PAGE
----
Situational Crime Prevention Flashcards, test questions and answers
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What is Situational Crime Prevention?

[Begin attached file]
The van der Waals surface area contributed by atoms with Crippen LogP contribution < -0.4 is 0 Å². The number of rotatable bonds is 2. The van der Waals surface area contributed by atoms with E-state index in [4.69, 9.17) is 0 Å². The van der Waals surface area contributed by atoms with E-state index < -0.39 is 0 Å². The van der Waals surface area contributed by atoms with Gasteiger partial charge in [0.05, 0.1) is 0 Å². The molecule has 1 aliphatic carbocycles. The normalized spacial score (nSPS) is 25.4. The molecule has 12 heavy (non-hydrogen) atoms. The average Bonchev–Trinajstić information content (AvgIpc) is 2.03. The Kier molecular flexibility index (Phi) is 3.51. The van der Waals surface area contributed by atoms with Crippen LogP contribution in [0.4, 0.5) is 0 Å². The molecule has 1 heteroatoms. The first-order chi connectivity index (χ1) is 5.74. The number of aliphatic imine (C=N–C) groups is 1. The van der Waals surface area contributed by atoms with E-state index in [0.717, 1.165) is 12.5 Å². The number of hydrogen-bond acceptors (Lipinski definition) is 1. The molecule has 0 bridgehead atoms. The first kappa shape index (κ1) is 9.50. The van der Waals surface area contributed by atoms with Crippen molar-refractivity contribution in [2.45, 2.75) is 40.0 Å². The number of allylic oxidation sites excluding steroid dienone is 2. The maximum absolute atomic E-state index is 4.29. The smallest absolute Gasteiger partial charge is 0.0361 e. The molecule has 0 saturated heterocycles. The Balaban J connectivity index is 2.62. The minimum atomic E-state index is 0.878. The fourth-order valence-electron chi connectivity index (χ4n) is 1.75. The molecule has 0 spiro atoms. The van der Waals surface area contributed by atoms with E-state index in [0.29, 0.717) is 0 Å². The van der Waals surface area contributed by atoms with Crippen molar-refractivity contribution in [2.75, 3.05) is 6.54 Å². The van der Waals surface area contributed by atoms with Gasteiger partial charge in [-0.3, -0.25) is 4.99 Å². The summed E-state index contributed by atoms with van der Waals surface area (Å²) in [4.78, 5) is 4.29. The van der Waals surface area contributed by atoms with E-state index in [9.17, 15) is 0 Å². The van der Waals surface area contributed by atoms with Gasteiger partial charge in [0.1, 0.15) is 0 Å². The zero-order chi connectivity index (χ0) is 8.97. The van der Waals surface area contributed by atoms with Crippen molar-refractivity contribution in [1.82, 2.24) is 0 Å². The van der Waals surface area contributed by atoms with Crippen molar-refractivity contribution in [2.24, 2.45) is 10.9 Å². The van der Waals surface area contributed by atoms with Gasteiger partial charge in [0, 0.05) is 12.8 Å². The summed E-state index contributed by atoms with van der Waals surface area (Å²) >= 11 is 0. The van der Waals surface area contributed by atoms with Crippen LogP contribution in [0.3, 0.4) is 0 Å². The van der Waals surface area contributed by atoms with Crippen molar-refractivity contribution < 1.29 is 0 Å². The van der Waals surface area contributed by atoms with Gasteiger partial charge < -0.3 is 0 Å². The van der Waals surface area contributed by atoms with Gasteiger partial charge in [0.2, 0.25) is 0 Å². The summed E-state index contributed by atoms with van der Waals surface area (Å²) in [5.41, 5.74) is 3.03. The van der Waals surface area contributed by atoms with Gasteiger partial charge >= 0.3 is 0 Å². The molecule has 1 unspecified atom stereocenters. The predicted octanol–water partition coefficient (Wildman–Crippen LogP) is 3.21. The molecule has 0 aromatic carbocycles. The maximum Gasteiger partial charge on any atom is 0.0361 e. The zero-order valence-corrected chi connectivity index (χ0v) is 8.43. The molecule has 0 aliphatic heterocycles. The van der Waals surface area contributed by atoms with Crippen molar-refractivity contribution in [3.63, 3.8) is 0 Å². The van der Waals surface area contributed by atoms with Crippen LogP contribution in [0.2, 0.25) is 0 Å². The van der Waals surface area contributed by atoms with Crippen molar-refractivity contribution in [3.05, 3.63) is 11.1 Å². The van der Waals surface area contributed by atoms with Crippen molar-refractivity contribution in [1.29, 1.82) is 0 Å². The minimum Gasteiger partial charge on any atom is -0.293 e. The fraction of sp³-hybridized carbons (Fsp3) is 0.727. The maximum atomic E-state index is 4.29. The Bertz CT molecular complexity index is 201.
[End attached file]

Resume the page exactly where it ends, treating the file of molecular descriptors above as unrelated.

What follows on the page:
Situational crime prevention is a method of reducing the likelihood that individuals will commit crimes. This type of crime prevention looks at the specific environment or situation in which a crime is likely to take place and attempts to modify it so that criminals are less likely to act. The idea behind this approach is that if there are fewer opportunities for criminals to commit their crimes, they will be less likely to do so.One way of implementing situational crime prevention is through environmental design. Designing public spaces so that criminal activity can be monitored more easily or making it harder for potential perpetrators to access certain areas can deter criminal behavior. For example, installing better lighting and making sure there are no dark corners in an area can make it easier for security personnel or passersby to spot any suspicious activity and help discourage criminals from taking action. Similarly, installing locks on doors and windows can prevent easy entry into homes or businesses and reduce the likelihood of theft or vandalism occurring.Another way of using situational crime prevention is through target hardening, where valuables are made more difficult for criminals to access by adding physical barriers such as bars on windows and locks on gates. By increasing the difficulty associated with committing a particular type of crime, potential offenders may opt not to proceed with their plans. As well as installing physical barriers, target hardening also encompasses measures such as video surveillance cameras which help increase visibility in an area and serve as a deterrent against criminal activities occurring there. Finally, another key part of situational crime prevention involves targeting repeat offenders through targeted policing strategies such as hot-spots policing where police focus their efforts on areas known for high levels of criminal activity or proactive law enforcement tactics like stop-and-search operations where people suspected of wrongdoing are stopped by police officers and searched if they believe they have committed a offense based on reasonable suspicion rather than just probable cause alone.